Geographic variation of populations of mimic shiners, Notropis volucellus (Cope 1865) and sand shiners, Notropis stramineus stramineus (Cope 1865) (Cyprinidae), in Manitoba and Southern Ontario

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Horn, Beverly M.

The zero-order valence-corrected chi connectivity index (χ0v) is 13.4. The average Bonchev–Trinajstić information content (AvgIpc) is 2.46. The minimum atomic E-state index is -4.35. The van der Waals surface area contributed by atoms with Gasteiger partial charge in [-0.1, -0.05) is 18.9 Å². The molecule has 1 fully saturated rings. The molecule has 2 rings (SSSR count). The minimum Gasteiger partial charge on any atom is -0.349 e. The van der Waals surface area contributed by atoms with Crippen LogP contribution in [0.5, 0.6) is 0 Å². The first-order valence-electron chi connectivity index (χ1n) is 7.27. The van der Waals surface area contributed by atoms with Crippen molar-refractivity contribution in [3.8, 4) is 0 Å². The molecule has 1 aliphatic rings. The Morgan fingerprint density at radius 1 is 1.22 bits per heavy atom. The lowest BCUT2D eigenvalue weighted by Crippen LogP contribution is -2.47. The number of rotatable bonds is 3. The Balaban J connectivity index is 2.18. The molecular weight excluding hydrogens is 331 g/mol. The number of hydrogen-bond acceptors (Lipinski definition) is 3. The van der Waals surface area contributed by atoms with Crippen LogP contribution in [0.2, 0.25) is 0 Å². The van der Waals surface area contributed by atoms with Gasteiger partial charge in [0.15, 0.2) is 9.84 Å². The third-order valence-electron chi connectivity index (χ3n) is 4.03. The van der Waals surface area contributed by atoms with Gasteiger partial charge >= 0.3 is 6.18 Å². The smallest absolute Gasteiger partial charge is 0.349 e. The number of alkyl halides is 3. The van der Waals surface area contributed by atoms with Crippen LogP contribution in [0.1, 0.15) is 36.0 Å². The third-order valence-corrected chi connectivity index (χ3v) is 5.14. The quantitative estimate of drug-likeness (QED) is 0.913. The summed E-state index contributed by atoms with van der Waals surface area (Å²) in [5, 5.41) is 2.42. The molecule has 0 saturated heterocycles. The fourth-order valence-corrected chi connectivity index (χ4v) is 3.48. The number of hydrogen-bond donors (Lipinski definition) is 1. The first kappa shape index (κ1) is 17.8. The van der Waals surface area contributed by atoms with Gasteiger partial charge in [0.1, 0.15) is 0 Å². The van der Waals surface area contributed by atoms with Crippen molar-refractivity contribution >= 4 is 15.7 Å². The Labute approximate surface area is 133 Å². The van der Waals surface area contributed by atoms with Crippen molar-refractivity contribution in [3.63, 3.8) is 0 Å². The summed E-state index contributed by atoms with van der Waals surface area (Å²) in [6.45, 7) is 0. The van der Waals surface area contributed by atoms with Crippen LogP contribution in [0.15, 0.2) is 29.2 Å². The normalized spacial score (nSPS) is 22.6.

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Notropis volucellus volucellus and N. stramineus stramineus are morphologically similar, especially in areas of sympatry. I investigated the morphological, biogeographic and reproductive relationships between them in Manitoba and Southern Ontario. I wished to determine which characteristics could be used reliably to distinguish between them in zones of allopatry and sympatry and to determine what, if any, reproductive isolating mechanisms function in zones of sympatry. Weekly collections were made at several sites in Ontario in 1987 and 1988, and in Manitoba in 1989 and 1991. Standard characteristics of field caught and museum specimens were subjected to discriminant function analysis to determine which characteristics discriminated between the species as a whole, between species within province, within species between province, and between allopatric and sympatric populations of both species in Ontario. The species were more distinct from each other in Manitoba than in Ontario. Ontario and Manitoba populations of N.s. stramineus were more distinct than Ontario and Manitoba populations of N.s. volucellus. Both allopatric and sympatric populations of the two species were more similar to heterospecifics from the same type of site than they were to conspecifics from the other type of site. Sympatric populations were largely allochronic, both in site use and sexual maturation, or were numerically dominated by one or the other species. Gonadosomatic indices of both sexes were plotted against water temperature and compared between populations over time. In both provinces in both species testes matured at 15*C and threshold temperature for spawning was 18-20*C. Allopatric populations of both species in Ontario and N.s. stramineus in Manitoba were sexually mature by the start of the collecting season. Allopatric populations of both species in Ontario have prolonged spawning periods, and N.s. stramineus may be a multiple spawner. Manitoba populations of both species have single, relatively short spawning periods.